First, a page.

Standford Student Sends Letter to School Board for Inaccurate Lecture on Bitcoin During Blockchain Speech
It seems that a Standford student did not like the lecture he had about Bitcoin (BTC). The student participated in the lecture titled “Blockchain and the Future of Finance,” who was given by Professor Susan Athey.
Athey has an honorary doctorate from Duke University and a PhD from Standford. This lecture was expected to be mind-opening and teach about virtual currencies to those unfamiliar with the topic.
According to the statement released by the student, the lecture contained a “strong anti-Bitcoin rhetoric.” Moreover, he said that the first introduction to Bitcoin contained different errors related to the virtual currency.
The student is Conner Brown and he shared his experience on Twitter. Nevertheless, he said that he did not receive an answer from the university regarding his cryptocurrency inquiry to the school board. However, they wrote to him “we will get back to you on this.”
About the lesson, he commented.
“Durig the presentation from Dr. Athey there were multiple misstatements that were concerning to me. I understand that she is a respected professor at Standford and that these may have been accidental; however, I also believe that it is in the best interest of our academic environment that we ensure high calibre discussion and peer review.”
Posted below is an email that I sent to the Stanford GSB after a presentation in one of my classes. My professors refused to talk in person after bringing this to their attention. Over a month later I still have heard no response, other than "we will get back to you on this."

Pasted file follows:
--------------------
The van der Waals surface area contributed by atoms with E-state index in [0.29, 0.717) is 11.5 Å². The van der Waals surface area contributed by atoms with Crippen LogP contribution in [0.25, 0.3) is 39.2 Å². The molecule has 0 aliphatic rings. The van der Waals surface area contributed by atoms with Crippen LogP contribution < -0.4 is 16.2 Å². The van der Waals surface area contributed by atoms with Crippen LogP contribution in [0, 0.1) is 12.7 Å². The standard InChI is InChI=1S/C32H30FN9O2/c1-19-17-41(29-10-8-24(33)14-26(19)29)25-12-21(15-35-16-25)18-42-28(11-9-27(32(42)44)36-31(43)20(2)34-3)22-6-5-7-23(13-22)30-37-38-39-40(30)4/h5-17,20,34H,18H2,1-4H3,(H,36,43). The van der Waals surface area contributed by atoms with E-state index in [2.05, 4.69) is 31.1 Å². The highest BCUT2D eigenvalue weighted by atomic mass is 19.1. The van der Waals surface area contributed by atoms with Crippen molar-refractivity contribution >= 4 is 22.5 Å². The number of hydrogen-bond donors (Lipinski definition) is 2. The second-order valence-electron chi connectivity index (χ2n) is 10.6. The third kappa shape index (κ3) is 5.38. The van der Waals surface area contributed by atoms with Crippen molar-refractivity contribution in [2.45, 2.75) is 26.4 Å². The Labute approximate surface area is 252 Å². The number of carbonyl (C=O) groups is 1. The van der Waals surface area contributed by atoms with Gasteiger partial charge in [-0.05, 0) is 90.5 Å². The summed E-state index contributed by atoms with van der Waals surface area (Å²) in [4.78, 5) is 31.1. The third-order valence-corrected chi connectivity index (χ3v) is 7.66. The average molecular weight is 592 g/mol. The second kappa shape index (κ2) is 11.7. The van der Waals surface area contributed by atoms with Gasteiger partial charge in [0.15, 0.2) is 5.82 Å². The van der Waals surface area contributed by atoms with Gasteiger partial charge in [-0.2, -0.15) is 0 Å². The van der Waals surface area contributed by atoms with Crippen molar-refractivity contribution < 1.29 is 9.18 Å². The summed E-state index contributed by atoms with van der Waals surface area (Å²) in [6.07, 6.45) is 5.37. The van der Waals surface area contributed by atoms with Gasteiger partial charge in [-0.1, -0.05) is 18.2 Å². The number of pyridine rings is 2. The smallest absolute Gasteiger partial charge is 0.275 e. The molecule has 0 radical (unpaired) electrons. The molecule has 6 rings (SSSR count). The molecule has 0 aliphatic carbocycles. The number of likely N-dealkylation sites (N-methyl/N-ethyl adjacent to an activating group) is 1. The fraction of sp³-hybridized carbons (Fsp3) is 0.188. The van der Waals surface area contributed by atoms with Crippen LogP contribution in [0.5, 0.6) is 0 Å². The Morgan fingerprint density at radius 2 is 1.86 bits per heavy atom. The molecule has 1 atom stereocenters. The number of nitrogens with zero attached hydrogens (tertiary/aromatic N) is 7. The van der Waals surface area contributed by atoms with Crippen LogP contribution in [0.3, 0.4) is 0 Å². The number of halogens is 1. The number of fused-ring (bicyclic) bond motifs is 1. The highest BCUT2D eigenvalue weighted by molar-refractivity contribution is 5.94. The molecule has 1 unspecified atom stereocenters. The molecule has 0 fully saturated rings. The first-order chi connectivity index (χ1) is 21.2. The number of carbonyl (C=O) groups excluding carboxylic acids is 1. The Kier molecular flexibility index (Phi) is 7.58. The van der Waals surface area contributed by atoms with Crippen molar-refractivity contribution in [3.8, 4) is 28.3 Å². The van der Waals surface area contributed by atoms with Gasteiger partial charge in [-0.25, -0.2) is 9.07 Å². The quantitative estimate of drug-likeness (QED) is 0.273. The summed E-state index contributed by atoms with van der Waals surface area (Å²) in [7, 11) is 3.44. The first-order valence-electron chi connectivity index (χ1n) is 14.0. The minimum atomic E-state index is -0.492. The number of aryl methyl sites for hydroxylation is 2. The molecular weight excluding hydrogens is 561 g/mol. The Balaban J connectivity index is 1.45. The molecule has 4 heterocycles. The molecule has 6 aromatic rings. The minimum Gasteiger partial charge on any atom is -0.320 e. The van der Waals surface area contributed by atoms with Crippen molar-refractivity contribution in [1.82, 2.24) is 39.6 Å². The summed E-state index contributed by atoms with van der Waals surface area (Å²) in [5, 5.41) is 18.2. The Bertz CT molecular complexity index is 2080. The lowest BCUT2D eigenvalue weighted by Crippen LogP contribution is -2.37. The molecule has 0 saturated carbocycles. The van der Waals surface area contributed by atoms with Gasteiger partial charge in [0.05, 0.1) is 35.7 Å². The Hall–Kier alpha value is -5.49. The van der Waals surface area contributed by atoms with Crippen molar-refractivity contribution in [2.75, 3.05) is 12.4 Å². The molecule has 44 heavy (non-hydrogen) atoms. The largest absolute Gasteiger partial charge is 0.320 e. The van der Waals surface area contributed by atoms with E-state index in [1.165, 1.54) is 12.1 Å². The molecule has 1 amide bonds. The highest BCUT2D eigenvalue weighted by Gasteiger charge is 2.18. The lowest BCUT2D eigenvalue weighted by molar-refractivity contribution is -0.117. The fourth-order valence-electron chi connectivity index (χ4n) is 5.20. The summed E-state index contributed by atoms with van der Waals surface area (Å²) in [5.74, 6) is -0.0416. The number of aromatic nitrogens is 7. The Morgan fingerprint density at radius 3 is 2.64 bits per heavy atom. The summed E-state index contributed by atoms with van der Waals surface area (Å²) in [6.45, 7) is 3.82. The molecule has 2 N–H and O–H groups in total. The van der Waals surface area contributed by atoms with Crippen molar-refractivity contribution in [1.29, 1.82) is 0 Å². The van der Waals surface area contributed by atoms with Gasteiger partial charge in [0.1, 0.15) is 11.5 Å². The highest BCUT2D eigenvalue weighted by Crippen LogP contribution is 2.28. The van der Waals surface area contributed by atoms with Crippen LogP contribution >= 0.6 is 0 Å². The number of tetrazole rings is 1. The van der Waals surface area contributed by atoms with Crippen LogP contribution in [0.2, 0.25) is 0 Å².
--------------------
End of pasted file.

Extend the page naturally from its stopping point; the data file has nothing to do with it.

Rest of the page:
— Conner Brown (@_ConnerBrown_) February 24, 2019
During a conversation with Bitcoin Magazine, he explained that the academy is not a place for marketing. He said that if there is a professor has a potential conflict of interest, they should be held to the highest standards of scrutiny.
In his email to the University, he mentions that the lecture had five main issues that were wrong.
- Claiming that the Bitcoin network is controlled by a small group of miners in China
- Stating that Bitcoin accounts are secured economically and not cryptographically
- Saying that Bitcoin wastes electricity by stealing from rivers to solve “useless” mathematical problems
- Claiming that financial institutions are using Ripple’s technology
- Claiming that Ripple disperses the tokens rather than selling them
Now, he has to wait for an answer from Stanford, since he wrote this email more than a month ago. However, he might not even receive an answer in the near future.
There are several universities around the world that are offering students the possibility to learn about virtual currencies and blockchain technology. There is a larger demand for crypto and blockchain professionals around the world.